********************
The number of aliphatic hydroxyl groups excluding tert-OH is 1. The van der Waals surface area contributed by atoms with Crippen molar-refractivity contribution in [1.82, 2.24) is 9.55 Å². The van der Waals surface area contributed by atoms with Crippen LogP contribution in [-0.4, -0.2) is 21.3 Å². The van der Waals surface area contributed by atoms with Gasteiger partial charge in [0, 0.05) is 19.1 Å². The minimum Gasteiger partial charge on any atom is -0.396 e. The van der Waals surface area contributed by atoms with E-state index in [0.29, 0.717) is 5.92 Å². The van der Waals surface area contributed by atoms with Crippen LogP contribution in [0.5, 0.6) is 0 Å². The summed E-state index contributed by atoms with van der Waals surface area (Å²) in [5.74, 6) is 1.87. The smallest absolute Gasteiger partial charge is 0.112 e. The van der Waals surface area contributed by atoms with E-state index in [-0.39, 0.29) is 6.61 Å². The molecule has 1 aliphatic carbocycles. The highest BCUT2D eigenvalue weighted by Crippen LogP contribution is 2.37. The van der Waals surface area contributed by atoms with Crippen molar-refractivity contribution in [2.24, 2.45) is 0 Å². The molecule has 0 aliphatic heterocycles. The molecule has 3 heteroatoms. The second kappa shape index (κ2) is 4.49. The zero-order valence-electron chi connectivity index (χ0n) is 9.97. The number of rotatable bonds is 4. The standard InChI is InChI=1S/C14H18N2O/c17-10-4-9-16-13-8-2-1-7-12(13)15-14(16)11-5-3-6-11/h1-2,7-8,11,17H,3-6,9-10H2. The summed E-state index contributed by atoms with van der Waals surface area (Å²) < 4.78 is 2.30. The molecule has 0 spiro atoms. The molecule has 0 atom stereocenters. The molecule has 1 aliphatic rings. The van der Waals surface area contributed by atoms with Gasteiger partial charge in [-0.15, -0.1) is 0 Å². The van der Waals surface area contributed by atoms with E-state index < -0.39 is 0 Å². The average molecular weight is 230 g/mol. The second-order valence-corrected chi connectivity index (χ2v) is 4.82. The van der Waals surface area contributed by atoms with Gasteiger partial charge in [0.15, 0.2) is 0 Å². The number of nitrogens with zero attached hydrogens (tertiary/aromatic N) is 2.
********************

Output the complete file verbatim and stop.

The number of aliphatic hydroxyl groups excluding tert-OH is 1. The van der Waals surface area contributed by atoms with Crippen molar-refractivity contribution in [1.82, 2.24) is 9.55 Å². The van der Waals surface area contributed by atoms with Crippen LogP contribution in [-0.4, -0.2) is 21.3 Å². The van der Waals surface area contributed by atoms with Gasteiger partial charge in [0, 0.05) is 19.1 Å². The minimum Gasteiger partial charge on any atom is -0.396 e. The van der Waals surface area contributed by atoms with E-state index in [0.29, 0.717) is 5.92 Å². The van der Waals surface area contributed by atoms with Crippen LogP contribution in [0.5, 0.6) is 0 Å². The summed E-state index contributed by atoms with van der Waals surface area (Å²) in [5.74, 6) is 1.87. The smallest absolute Gasteiger partial charge is 0.112 e. The van der Waals surface area contributed by atoms with E-state index in [-0.39, 0.29) is 6.61 Å². The molecule has 1 aliphatic carbocycles. The highest BCUT2D eigenvalue weighted by Crippen LogP contribution is 2.37. The van der Waals surface area contributed by atoms with Crippen molar-refractivity contribution in [2.24, 2.45) is 0 Å². The molecule has 0 aliphatic heterocycles. The molecule has 3 heteroatoms. The second kappa shape index (κ2) is 4.49. The zero-order valence-electron chi connectivity index (χ0n) is 9.97. The number of rotatable bonds is 4. The standard InChI is InChI=1S/C14H18N2O/c17-10-4-9-16-13-8-2-1-7-12(13)15-14(16)11-5-3-6-11/h1-2,7-8,11,17H,3-6,9-10H2. The summed E-state index contributed by atoms with van der Waals surface area (Å²) < 4.78 is 2.30. The molecule has 0 spiro atoms. The molecule has 0 atom stereocenters. The molecule has 1 aliphatic rings. The van der Waals surface area contributed by atoms with Gasteiger partial charge in [-0.15, -0.1) is 0 Å². The van der Waals surface area contributed by atoms with E-state index < -0.39 is 0 Å². The average molecular weight is 230 g/mol. The second-order valence-corrected chi connectivity index (χ2v) is 4.82. The van der Waals surface area contributed by atoms with Gasteiger partial charge in [0.15, 0.2) is 0 Å². The number of nitrogens with zero attached hydrogens (tertiary/aromatic N) is 2.